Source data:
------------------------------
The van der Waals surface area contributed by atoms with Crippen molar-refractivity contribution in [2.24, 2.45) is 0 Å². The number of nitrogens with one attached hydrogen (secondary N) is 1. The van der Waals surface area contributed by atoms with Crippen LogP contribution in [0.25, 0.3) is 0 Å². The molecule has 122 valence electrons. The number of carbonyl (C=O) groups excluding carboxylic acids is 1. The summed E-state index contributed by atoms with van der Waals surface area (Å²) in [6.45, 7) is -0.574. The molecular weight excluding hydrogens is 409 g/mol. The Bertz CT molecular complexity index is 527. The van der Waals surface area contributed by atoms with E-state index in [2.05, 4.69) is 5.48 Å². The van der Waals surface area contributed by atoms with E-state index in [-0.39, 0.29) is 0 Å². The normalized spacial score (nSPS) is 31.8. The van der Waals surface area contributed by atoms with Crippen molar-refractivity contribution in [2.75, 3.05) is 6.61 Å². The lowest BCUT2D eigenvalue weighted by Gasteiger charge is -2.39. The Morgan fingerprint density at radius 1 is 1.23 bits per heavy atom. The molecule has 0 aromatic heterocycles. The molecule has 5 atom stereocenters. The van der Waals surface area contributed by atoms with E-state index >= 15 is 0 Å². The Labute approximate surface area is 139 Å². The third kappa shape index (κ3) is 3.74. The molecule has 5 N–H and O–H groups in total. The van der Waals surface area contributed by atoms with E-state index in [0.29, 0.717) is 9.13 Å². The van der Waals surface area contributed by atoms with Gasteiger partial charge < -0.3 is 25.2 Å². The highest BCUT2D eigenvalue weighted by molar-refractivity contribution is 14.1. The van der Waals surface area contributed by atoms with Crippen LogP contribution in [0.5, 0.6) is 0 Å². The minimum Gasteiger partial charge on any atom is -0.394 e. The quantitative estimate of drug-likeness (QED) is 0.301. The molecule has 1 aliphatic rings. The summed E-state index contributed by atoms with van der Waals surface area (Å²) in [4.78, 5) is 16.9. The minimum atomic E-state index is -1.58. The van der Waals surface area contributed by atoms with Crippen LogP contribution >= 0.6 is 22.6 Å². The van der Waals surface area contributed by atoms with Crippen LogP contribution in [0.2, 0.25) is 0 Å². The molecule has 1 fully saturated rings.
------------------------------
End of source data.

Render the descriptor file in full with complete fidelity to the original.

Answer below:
The van der Waals surface area contributed by atoms with Crippen molar-refractivity contribution in [2.24, 2.45) is 0 Å². The number of nitrogens with one attached hydrogen (secondary N) is 1. The van der Waals surface area contributed by atoms with Crippen LogP contribution in [0.25, 0.3) is 0 Å². The molecule has 122 valence electrons. The number of carbonyl (C=O) groups excluding carboxylic acids is 1. The summed E-state index contributed by atoms with van der Waals surface area (Å²) in [6.45, 7) is -0.574. The molecular weight excluding hydrogens is 409 g/mol. The Bertz CT molecular complexity index is 527. The van der Waals surface area contributed by atoms with E-state index in [2.05, 4.69) is 5.48 Å². The van der Waals surface area contributed by atoms with E-state index in [-0.39, 0.29) is 0 Å². The normalized spacial score (nSPS) is 31.8. The van der Waals surface area contributed by atoms with Crippen molar-refractivity contribution in [2.75, 3.05) is 6.61 Å². The lowest BCUT2D eigenvalue weighted by Gasteiger charge is -2.39. The Morgan fingerprint density at radius 1 is 1.23 bits per heavy atom. The molecule has 0 aromatic heterocycles. The molecule has 5 atom stereocenters. The van der Waals surface area contributed by atoms with E-state index >= 15 is 0 Å². The Labute approximate surface area is 139 Å². The third kappa shape index (κ3) is 3.74. The molecule has 5 N–H and O–H groups in total. The van der Waals surface area contributed by atoms with E-state index in [0.29, 0.717) is 9.13 Å². The van der Waals surface area contributed by atoms with Gasteiger partial charge < -0.3 is 25.2 Å². The highest BCUT2D eigenvalue weighted by molar-refractivity contribution is 14.1. The van der Waals surface area contributed by atoms with Crippen LogP contribution in [0.5, 0.6) is 0 Å². The minimum Gasteiger partial charge on any atom is -0.394 e. The quantitative estimate of drug-likeness (QED) is 0.301. The molecule has 1 aliphatic rings. The summed E-state index contributed by atoms with van der Waals surface area (Å²) in [4.78, 5) is 16.9. The minimum atomic E-state index is -1.58. The van der Waals surface area contributed by atoms with Crippen LogP contribution >= 0.6 is 22.6 Å². The van der Waals surface area contributed by atoms with Crippen LogP contribution in [0.2, 0.25) is 0 Å². The molecule has 1 fully saturated rings.